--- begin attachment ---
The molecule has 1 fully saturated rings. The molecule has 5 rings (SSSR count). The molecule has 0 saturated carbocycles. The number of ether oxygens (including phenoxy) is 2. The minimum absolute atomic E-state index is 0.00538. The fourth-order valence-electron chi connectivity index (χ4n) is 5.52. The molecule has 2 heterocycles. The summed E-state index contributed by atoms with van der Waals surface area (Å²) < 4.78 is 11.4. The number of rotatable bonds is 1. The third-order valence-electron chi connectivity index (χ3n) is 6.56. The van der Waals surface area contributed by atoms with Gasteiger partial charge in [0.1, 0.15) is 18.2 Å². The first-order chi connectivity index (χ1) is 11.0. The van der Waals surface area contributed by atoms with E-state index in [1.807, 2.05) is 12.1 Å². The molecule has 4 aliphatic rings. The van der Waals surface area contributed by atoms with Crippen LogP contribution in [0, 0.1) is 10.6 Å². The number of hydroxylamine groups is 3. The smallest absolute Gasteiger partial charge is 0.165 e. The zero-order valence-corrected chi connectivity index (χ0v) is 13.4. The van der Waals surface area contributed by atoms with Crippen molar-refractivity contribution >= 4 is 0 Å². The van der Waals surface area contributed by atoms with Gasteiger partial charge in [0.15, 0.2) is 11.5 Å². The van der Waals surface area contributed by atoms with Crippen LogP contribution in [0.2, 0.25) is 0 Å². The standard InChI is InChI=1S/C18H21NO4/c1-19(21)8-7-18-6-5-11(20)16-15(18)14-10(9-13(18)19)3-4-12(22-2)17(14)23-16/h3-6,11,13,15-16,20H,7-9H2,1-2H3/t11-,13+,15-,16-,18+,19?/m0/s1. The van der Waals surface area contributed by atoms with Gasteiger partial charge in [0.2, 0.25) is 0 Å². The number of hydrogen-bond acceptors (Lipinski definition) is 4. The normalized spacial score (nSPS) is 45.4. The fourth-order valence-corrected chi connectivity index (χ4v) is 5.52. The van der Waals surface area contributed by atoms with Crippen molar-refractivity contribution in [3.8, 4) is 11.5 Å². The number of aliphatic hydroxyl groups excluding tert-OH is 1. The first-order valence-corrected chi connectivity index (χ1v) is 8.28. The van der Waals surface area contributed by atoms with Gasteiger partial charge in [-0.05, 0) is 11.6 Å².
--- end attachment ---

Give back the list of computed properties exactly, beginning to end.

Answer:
The molecule has 1 fully saturated rings. The molecule has 5 rings (SSSR count). The molecule has 0 saturated carbocycles. The number of ether oxygens (including phenoxy) is 2. The minimum absolute atomic E-state index is 0.00538. The fourth-order valence-electron chi connectivity index (χ4n) is 5.52. The molecule has 2 heterocycles. The summed E-state index contributed by atoms with van der Waals surface area (Å²) < 4.78 is 11.4. The number of rotatable bonds is 1. The third-order valence-electron chi connectivity index (χ3n) is 6.56. The van der Waals surface area contributed by atoms with Gasteiger partial charge in [0.1, 0.15) is 18.2 Å². The first-order chi connectivity index (χ1) is 11.0. The van der Waals surface area contributed by atoms with E-state index in [1.807, 2.05) is 12.1 Å². The molecule has 4 aliphatic rings. The van der Waals surface area contributed by atoms with Crippen LogP contribution in [0, 0.1) is 10.6 Å². The number of hydroxylamine groups is 3. The smallest absolute Gasteiger partial charge is 0.165 e. The zero-order valence-corrected chi connectivity index (χ0v) is 13.4. The van der Waals surface area contributed by atoms with Crippen molar-refractivity contribution >= 4 is 0 Å². The van der Waals surface area contributed by atoms with Gasteiger partial charge in [0.15, 0.2) is 11.5 Å². The van der Waals surface area contributed by atoms with Crippen LogP contribution in [0.2, 0.25) is 0 Å². The standard InChI is InChI=1S/C18H21NO4/c1-19(21)8-7-18-6-5-11(20)16-15(18)14-10(9-13(18)19)3-4-12(22-2)17(14)23-16/h3-6,11,13,15-16,20H,7-9H2,1-2H3/t11-,13+,15-,16-,18+,19?/m0/s1. The van der Waals surface area contributed by atoms with Gasteiger partial charge in [0.2, 0.25) is 0 Å². The number of hydrogen-bond acceptors (Lipinski definition) is 4. The normalized spacial score (nSPS) is 45.4. The fourth-order valence-corrected chi connectivity index (χ4v) is 5.52. The van der Waals surface area contributed by atoms with Crippen molar-refractivity contribution in [3.8, 4) is 11.5 Å². The number of aliphatic hydroxyl groups excluding tert-OH is 1. The first-order valence-corrected chi connectivity index (χ1v) is 8.28. The van der Waals surface area contributed by atoms with Gasteiger partial charge in [-0.05, 0) is 11.6 Å².